When I was a teenager, I usually didn’t care what I was eating. I ate wildly, decadently unseasonal: Chilean strawberries in January, grilled and salted zucchini in March. It wasn’t that I didn’t care about slow food or healthy eating or the environment – I simply didn’t know about any of the issues caught up in the production of food.
Bless, then, those bright, health-conscious, Pollan-reading high schoolers that were all over the Northeast Food and Justice Summit at Northeastern University over the weekend. Sponsored by Real Food Challenge, The Food Project and Boston Latin School’s Youth CAN, the summit connected student groups, activist organizations and leaders in the slow food movement from all over the Northeast (the Food Project previously held conferences in other corners of the country).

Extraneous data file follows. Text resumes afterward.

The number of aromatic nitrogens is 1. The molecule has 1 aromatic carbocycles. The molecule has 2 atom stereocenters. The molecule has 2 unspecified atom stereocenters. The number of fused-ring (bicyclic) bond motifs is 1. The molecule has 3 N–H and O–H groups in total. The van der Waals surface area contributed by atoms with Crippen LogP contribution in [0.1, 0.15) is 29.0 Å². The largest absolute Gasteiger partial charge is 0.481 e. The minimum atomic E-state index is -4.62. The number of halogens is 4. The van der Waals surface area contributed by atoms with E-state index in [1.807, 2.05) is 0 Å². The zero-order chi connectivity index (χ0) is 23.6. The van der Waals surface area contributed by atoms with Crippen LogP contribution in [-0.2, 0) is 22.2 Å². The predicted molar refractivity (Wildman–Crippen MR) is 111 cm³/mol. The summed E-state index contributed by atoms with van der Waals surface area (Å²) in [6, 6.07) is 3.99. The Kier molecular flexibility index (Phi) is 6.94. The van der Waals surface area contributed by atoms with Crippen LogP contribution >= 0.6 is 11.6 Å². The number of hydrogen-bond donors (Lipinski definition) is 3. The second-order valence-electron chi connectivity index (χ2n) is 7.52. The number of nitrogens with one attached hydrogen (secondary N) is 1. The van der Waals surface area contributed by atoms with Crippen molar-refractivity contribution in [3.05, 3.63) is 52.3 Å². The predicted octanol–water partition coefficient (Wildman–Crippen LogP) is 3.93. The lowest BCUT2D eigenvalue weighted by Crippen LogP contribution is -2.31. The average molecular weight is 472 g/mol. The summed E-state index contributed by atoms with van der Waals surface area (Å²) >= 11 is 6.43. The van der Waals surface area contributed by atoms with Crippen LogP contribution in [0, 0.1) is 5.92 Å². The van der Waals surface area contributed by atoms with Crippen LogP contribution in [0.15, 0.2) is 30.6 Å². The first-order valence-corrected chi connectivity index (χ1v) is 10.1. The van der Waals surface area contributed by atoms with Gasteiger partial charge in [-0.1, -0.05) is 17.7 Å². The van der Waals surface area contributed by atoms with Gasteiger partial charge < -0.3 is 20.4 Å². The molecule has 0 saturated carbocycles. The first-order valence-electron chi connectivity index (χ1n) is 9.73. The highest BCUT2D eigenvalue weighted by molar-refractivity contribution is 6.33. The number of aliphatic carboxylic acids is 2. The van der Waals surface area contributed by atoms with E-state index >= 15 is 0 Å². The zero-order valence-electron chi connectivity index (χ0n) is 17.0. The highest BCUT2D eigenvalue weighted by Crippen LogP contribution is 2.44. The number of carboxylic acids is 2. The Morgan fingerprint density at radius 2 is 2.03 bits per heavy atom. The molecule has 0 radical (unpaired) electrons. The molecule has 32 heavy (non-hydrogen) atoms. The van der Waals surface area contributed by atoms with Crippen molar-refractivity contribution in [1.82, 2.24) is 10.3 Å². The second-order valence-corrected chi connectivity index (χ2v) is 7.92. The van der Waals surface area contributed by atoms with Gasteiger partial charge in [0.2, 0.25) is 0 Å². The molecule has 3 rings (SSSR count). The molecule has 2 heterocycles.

There was an even mix of high school and college students – in total, conference organizer Anim Steel said that over 600 people registered or volunteered to attend. At the conference’s center were an abundance of workshops, usually led by people both younger and more dazzlingly brilliant than I am – I never thought I’d finally learn how to chiffonade greens from someone who is, probably, learning the quadratic formula as I type this. (After the jump – more from the conference and a seasonal beet salad recipe!) Continue reading